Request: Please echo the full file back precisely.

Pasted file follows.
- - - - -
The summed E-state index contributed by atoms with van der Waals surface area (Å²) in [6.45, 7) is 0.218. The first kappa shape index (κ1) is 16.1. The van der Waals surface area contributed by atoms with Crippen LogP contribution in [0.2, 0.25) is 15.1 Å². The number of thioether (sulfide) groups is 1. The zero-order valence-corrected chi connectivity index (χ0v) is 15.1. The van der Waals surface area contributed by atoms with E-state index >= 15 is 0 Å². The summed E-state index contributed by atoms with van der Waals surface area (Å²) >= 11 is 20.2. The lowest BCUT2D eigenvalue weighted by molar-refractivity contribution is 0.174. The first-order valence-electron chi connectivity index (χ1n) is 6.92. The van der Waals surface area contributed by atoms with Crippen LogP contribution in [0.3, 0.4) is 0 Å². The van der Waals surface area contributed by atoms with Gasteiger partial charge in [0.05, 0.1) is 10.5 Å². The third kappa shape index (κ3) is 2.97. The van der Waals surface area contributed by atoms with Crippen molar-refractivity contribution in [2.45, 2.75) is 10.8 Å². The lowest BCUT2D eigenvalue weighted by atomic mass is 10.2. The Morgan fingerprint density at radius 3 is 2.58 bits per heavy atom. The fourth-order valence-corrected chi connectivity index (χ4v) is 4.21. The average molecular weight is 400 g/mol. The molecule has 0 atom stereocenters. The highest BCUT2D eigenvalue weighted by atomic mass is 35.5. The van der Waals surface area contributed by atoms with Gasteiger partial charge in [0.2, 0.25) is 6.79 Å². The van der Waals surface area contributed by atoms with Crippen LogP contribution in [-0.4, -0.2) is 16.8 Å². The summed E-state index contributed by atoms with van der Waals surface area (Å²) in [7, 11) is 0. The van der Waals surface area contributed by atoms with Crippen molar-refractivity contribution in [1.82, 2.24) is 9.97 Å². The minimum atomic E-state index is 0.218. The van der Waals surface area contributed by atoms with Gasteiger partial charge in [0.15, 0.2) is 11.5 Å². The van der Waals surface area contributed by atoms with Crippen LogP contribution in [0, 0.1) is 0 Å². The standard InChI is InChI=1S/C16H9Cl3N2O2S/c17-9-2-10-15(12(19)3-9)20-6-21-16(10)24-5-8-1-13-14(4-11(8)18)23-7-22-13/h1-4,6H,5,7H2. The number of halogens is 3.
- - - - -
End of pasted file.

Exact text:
The summed E-state index contributed by atoms with van der Waals surface area (Å²) in [6.45, 7) is 0.218. The first kappa shape index (κ1) is 16.1. The van der Waals surface area contributed by atoms with Crippen LogP contribution in [0.2, 0.25) is 15.1 Å². The number of thioether (sulfide) groups is 1. The zero-order valence-corrected chi connectivity index (χ0v) is 15.1. The van der Waals surface area contributed by atoms with E-state index >= 15 is 0 Å². The summed E-state index contributed by atoms with van der Waals surface area (Å²) >= 11 is 20.2. The lowest BCUT2D eigenvalue weighted by molar-refractivity contribution is 0.174. The first-order valence-electron chi connectivity index (χ1n) is 6.92. The van der Waals surface area contributed by atoms with Crippen LogP contribution in [0.3, 0.4) is 0 Å². The van der Waals surface area contributed by atoms with Gasteiger partial charge in [0.05, 0.1) is 10.5 Å². The third kappa shape index (κ3) is 2.97. The van der Waals surface area contributed by atoms with Crippen molar-refractivity contribution in [2.45, 2.75) is 10.8 Å². The lowest BCUT2D eigenvalue weighted by atomic mass is 10.2. The Morgan fingerprint density at radius 3 is 2.58 bits per heavy atom. The fourth-order valence-corrected chi connectivity index (χ4v) is 4.21. The average molecular weight is 400 g/mol. The molecule has 0 atom stereocenters. The highest BCUT2D eigenvalue weighted by atomic mass is 35.5. The van der Waals surface area contributed by atoms with Gasteiger partial charge in [0.2, 0.25) is 6.79 Å². The van der Waals surface area contributed by atoms with Crippen LogP contribution in [-0.4, -0.2) is 16.8 Å². The summed E-state index contributed by atoms with van der Waals surface area (Å²) in [7, 11) is 0. The van der Waals surface area contributed by atoms with Crippen molar-refractivity contribution in [1.82, 2.24) is 9.97 Å². The minimum atomic E-state index is 0.218. The van der Waals surface area contributed by atoms with Gasteiger partial charge in [0.15, 0.2) is 11.5 Å². The van der Waals surface area contributed by atoms with Crippen LogP contribution in [0, 0.1) is 0 Å². The standard InChI is InChI=1S/C16H9Cl3N2O2S/c17-9-2-10-15(12(19)3-9)20-6-21-16(10)24-5-8-1-13-14(4-11(8)18)23-7-22-13/h1-4,6H,5,7H2. The number of halogens is 3.